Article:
Cody is no stranger to the military lifestyle. He joined the Army after graduating High School in 2000. After basic training and Advanced Infantry Training, or AIT, he was stationed in Hawaii for four months before going to Louisiana for one month of training. Then he met Carlie, and the two were married in November of 2001. In September of 2005, after his return from Afghanistan in May, Cody received his honorable discharge from the Army. Then, on July 4, 2007, joined back with the Missouri Army National Guard and has been in ever since, working in Cape Girardeau, with the 1140th Engineer Battalion. In November, he will start working with the 220th Engineer Company (Horizontal) out of Festus, Missouri, preparing for his next deployment with them in the summer of 2014.

“It’s hard,” says Cody about being away from his family, “It’s a lot of give and take. I’m gone about two weeks out of every month now.” That is in addition to his upcoming mobilization training and deployment, when he will not see his family for eleven long months. However, Cody says his family is “strong and supportive” and his wife Carlie “is a very strong military spouse, and without her I would not have the successful military career I have today. She is the backbone that keeps this family upright and strong.” says Cody. “When I am away, she has to be the mother and father, the wife and husband, and she has to keep this household running.”“It’s never easy,” says Carlie. “I want him here… but you get used to it. The hardest part is the kids. I knew what I was getting into when I married Cody, I chose this lifestyle. The kids didn’t, but we are a strong family and we handle it the best we can. The kids are older now, so they understand more. But they are very strong and I gain strength from them. They know we do this because their Dad is helping people…and that it is a good thing.” Cody and Carlie seem to have it figured out; which, unfortunately, is not true for many military families.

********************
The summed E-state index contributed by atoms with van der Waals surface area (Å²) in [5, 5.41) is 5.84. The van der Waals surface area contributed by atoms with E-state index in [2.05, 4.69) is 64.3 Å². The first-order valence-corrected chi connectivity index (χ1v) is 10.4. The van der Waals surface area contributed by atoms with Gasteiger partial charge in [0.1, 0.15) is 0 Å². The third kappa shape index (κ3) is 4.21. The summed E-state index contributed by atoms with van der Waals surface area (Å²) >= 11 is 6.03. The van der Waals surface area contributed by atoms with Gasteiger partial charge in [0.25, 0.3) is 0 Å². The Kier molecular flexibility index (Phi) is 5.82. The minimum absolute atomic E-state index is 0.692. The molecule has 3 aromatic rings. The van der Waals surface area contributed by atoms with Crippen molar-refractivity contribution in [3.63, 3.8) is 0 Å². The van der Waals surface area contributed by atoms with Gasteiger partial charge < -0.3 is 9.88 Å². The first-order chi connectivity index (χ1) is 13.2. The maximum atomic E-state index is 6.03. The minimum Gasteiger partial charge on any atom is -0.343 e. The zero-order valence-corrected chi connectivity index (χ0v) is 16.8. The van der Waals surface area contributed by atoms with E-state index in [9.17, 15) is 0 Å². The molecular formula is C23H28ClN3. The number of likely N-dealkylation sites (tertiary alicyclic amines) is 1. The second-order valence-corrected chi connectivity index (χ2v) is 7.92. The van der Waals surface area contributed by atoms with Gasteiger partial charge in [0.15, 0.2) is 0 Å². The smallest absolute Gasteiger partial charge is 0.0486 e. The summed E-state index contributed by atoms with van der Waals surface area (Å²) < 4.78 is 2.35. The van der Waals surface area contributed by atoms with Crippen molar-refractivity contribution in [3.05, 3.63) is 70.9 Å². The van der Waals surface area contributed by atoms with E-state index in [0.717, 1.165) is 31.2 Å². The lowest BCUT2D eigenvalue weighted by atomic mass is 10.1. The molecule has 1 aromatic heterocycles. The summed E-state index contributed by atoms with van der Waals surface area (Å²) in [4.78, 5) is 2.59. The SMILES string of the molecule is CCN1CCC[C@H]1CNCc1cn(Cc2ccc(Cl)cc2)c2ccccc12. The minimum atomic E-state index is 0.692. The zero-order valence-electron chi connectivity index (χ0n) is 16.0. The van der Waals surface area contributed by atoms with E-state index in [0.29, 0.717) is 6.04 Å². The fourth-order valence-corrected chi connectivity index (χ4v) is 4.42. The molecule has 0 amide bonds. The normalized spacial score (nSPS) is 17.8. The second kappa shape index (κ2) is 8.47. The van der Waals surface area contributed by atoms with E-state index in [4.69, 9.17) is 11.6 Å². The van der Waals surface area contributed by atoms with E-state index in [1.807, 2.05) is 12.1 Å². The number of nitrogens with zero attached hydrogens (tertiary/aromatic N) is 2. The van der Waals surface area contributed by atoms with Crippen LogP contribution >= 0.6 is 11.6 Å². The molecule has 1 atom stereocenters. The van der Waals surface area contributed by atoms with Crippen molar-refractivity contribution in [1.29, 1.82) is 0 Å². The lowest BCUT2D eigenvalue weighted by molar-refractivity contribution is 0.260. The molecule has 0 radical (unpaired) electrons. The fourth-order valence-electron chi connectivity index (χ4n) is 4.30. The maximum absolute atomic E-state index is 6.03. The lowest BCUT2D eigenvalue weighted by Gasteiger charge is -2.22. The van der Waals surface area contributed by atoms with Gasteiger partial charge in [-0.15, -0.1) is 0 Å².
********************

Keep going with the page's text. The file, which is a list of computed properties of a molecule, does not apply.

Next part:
“A lot of them don’t make it,” says Cody. “You see a lot of separation and divorce in military families.”  Cody and Carlie attribute all of their success to a strong support group. Whether it is friends and family, military groups, or their church community, someone is there for them if they need it.

Fortunately for the Jones family, there are some differences concerning Cody’s upcoming deployment and the one nearly ten years ago. Communications have greatly improved in recent years. Soldiers are now able to use the Internet and satellite communication more frequently, including applications like Skype and Facetime; which allow users to actually see each other. Social media outlets like Facebook and Twitter are also more accessible. Cody’s job duties are slightly less dangerous this time around as well, “The first time I went, I was in the Infantry, as a team leader. So I pretty much spent the whole time kicking in doors. This time I’ll be pretty much sitting in an office. I’ll be the supply guy. I’ll be making sure everyone has the beans and bullets…making sure everyone has what they need.” However, being away from the family is still very hard. The sacrifices military families like the Jones’ make cannot be overstated. Hard work, often difficult and dangerous living conditions, and countless hours away from loved ones make the military lifestyle a difficult one, but when asked if he could imagine any other way of life, Cody responded, “No! I’ve tried it. It’s like being on a football team. Even if sometimes we don’t get along…we know we have each other’s back. It’s a tight knit brotherhood. I can’t imagine doing anything else.”

Thanks to Cody and his family, and many like them, we can enjoy the freedom we experience here on American soil. We can have the rights and liberties that are granted to us by our Constitution. So, I hope I can speak for all Americans when I say thanks to Cody and the rest of the Jones family, and to all service men and women and their families, for making the sacrifices that you make to keep us safe and free.

Thank you

 

The Reason I Write

I almost always wear a hat because I am bald. 

This is a reality and a metaphor. 

Why do we sometimes try to hide who we truly are? I have always known I am a writer. However, until recently, very few people knew this. I’ve always hidden this important fact about myself. 

I write to express myself. To let my true personality shine through. To show who I truly am. I sometimes feel this is the only way people will know the real me. 

Why do you write?

 

Part Two: Live the Life You Were Meant to Live